Along with the demand for big data, better data, and the need for greater insight into company operations comes the need for analytic professionals who can effectively leverage this data to maximize business benefits. But it's not always easy to find and hire these types of people. Within the past few years, we've seen titles such as BI Analyst, Data Analyst, Data Scientist, and Big Data Engineer emerge in job listings as companies seek out much-needed expertise to wrangle their growing amounts of information. As a matter of fact, McKinsey and Company's often-quoted 2011 report on big data predicted that by 2018, the US alone faces a shortage of 140,000 to 190,000 people with deep analytical skills as well as 1.5 million managers and analysts to analyze big data and make decisions based on their findings. The bright side of this situation is that job seekers with analytic talent and business acumen have a tremendous opportunity to make a positive impact for business teams. BI is a growing field that shows no signs of slowing down, so let's take a closer look at what makes it attractive to job seekers as well as students deciding what course of study to pursue.
High demand for analysts
Survey findings and research analysts report that there is a national demand for people with specialized data analysis skills. No one (including me) is going to say that it's easy to get any kind of job in the US right now since we're still recovering from the recession, but data analyst jobs are by some accounts easier to come by since there's such a high demand. But there's a caveat: while many companies see the value of big data management to extract meaningful insight and to support better decision-making, the execution of this practice remains a significant challenge for many.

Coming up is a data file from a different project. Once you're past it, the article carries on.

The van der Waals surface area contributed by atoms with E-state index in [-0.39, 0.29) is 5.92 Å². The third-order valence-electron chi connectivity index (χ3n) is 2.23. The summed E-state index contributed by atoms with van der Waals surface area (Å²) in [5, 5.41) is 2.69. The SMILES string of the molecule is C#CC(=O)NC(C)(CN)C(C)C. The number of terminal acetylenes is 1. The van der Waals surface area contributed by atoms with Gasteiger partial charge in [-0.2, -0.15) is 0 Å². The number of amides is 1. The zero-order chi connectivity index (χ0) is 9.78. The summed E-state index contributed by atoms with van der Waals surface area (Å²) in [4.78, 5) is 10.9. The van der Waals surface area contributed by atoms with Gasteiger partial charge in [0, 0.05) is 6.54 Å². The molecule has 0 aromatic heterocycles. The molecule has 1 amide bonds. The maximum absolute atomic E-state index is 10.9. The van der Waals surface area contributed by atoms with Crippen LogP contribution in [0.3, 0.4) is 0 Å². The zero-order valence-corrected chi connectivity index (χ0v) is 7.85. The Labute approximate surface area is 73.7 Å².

Here are two reasons why:
- Traditional BI and data analysis tools typically report on historical data, explaining what has happened in the business. With this type of analysis, business managers can only see what they should have or could have done to make things better. However, modern BI tools incorporate predictive analytics and are forward-looking, providing "what-if" analyses to anticipate future outcomes. These tools require a particular kind of analyst – one with the expertise to ask the right questions and present results in ways that make sense to decision-makers. If you're this kind of analyst, you'll be in demand whether you're a recent grad or a long-time analyst.
- The sheer volume of data that companies generate on a daily basis has grown significantly in the past few years. More than ever before, analysts need to filter the noise and extract the data that matters. Academic courses in analytics are relatively new and appear to be a reactive approach to the demand for data analytics. This can put students at a disadvantage.
Because professionals with BI analytic talent are in high demand, their expertise is highly valued throughout the organization and they are compensated handsomely. Salary.com reports the national average for a typical entry-level business data analyst to be $56,051. That's with almost half of reported analysts having 1 year of experience or less.
In 2011, Forbes listed analytic and technology workers as having one of the top 10 best entry-level jobs, adding that "because these workers are in demand, they are more likely to receive higher pay and better benefits." And what's more – these skills often lend themselves to career advancement and upward mobility.
At arcplan, we're not hiring data analysts but we do have job openings for Solutions Architects. If you have an analytical mind, a background in object-oriented programming, and a high standard for excellence when it comes to meeting customers' BI needs, we'd love to hear from you.
Contact us to learn more about these opportunities for career growth in our rewarding work environment.